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Regional Scale Simulation of Water Temperature in the Columbia River Basin

Application of MASS1 Model in a Study of the Lower Snake River

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Geographic extent of the MASS1 model for the Columbia and Snake River Systems (shown as a red line). Click for a larger version.

PNNL is using a PNNL-developed Modular Aquatic Simulation System 1D (MASS1) code to simulate hydrodynamics and water temperature on a regional scale in the Columbia River Basin. The MASS1 modeling tool is a one-dimensional, unsteady hydrodynamic and water quality model for river systems.

In the Lower Snake River, the MASS1 model was used to simulate the water temperature with the dams in place (current impounded conditions) and based on the premise the dams were removed (unimpounded conditions) using historical main stem inflows, tributary inflows, and meteorological conditions for a 35-year period spanning 1960 to 1995. Frequency analysis was performed on the results (saved values of daily average and maximum temperatures) to compare simulated water temperatures for impounded and unimpounded conditions. The unimpounded river warms up faster and has higher mid-summer temperatures than the impounded river, but it cools down more quickly starting in September.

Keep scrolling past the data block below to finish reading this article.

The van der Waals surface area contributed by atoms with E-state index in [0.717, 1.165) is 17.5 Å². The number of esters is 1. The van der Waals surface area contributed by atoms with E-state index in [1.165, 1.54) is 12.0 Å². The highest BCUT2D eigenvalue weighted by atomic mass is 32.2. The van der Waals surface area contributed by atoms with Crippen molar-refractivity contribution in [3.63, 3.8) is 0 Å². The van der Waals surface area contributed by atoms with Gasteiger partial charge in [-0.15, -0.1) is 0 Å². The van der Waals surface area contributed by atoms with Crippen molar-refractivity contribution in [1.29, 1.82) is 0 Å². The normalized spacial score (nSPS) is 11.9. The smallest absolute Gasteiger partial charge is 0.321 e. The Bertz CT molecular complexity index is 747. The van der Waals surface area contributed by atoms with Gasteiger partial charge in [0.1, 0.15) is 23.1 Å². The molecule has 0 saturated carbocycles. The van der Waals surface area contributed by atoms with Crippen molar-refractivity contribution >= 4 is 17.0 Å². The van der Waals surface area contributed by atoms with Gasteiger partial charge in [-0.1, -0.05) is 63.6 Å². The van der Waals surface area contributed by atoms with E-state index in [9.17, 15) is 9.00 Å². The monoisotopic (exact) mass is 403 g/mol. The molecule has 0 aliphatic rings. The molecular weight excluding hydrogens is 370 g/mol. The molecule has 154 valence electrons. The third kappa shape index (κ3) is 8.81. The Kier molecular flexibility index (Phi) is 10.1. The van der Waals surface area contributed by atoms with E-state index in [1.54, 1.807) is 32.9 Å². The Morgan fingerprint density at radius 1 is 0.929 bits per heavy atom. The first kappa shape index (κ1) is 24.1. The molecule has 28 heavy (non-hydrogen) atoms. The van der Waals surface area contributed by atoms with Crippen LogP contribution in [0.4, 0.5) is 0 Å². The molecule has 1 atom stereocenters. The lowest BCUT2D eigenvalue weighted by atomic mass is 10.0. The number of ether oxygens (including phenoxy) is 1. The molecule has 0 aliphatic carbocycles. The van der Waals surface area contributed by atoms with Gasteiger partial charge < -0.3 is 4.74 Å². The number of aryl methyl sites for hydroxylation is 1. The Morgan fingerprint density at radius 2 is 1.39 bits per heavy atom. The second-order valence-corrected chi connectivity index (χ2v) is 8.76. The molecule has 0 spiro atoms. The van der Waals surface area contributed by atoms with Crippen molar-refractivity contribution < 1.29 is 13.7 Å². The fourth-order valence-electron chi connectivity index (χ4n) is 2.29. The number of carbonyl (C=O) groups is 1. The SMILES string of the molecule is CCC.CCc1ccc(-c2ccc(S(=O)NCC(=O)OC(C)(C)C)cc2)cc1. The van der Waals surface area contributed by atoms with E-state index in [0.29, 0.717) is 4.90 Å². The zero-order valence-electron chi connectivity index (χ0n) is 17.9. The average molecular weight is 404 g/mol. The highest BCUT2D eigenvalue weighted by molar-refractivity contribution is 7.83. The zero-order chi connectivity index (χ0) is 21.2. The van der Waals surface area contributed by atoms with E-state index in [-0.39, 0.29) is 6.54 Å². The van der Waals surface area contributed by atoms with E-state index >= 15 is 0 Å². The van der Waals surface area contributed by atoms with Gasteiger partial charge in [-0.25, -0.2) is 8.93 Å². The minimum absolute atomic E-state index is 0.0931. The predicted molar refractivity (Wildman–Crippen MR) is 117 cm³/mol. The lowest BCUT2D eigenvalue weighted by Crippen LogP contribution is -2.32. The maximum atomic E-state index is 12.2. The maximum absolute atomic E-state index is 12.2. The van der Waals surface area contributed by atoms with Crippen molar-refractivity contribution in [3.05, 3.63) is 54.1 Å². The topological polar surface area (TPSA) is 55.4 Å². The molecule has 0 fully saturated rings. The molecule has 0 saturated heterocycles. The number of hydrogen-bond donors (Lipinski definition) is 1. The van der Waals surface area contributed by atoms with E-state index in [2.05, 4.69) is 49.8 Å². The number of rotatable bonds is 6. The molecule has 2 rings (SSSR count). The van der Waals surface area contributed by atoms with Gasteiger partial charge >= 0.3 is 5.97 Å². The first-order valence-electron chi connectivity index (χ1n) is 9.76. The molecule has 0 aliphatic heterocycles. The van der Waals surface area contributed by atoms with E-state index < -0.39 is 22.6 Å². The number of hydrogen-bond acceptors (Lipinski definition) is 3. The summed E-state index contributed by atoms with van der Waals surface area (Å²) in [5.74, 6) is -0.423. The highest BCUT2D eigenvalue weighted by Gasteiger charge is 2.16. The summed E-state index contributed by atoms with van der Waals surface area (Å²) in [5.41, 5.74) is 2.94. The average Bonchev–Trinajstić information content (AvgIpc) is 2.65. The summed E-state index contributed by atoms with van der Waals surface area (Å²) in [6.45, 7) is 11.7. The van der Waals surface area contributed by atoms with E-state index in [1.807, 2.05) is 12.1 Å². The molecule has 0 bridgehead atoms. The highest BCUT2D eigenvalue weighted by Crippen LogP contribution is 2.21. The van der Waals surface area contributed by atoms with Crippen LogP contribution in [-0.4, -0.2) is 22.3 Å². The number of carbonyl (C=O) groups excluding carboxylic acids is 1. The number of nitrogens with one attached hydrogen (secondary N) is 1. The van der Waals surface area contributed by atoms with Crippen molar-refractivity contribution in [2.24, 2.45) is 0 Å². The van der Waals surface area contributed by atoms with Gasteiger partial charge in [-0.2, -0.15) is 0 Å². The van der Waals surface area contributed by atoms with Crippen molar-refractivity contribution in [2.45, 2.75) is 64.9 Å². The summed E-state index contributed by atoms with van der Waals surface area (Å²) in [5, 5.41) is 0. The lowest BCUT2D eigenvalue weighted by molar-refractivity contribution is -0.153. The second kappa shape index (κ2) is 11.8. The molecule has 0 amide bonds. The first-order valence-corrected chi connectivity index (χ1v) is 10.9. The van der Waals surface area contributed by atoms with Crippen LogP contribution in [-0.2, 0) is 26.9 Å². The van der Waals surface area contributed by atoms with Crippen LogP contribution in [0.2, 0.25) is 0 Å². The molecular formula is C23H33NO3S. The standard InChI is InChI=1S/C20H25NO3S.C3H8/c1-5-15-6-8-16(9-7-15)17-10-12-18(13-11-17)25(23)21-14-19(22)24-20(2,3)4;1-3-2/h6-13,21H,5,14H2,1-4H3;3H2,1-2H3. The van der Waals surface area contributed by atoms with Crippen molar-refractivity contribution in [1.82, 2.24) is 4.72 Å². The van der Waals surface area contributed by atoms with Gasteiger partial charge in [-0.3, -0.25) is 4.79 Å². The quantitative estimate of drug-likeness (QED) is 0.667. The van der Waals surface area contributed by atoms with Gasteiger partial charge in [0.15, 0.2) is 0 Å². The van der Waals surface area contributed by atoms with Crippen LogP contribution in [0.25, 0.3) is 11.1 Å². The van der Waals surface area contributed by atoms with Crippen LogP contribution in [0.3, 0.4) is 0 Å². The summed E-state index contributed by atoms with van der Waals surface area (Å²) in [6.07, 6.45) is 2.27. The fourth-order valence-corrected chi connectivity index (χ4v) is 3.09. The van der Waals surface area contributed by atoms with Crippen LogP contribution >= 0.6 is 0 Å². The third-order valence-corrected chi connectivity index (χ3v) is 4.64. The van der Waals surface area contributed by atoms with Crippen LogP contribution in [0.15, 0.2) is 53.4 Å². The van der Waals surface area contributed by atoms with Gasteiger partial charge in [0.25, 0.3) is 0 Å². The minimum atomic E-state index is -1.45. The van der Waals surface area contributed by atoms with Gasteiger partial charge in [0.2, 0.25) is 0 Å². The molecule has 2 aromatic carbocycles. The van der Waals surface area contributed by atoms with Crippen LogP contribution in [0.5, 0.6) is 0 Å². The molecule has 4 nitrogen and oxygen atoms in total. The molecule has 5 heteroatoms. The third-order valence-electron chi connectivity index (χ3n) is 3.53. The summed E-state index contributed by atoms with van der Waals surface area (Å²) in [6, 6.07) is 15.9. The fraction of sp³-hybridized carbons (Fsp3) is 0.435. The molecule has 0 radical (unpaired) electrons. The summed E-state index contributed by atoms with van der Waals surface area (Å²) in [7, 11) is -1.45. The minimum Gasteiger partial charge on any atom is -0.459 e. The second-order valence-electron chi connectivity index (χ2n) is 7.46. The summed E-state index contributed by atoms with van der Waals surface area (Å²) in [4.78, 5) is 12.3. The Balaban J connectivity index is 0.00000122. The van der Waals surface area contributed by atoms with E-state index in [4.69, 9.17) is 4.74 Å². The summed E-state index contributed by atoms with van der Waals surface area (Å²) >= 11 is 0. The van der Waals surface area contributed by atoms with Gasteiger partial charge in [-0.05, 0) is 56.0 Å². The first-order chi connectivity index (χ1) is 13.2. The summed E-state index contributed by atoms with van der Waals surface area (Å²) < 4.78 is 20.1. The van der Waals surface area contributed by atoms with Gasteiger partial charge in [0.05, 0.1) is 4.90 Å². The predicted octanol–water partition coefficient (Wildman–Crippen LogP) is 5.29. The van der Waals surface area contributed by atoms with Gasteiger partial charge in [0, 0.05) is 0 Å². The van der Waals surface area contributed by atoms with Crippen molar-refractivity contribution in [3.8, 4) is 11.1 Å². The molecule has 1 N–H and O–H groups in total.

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Median of the daily average water temperatures at Ice Harbor Dam for current impounded conditions (solid line) and for unimpounded (dashed line) conditions. The values were computed from the 35-year MASS1 model simulations. Click for a larger version.

Results and Benefits

The long-term analysis has shown that the primary difference between the current and unimpounded river scenarios is that the reservoirs decrease the water temperature variability. The reservoirs also create a thermal inertia effect that tends to keep water cooler later into the spring and warmer later into the fall compared to the unimpounded river condition.


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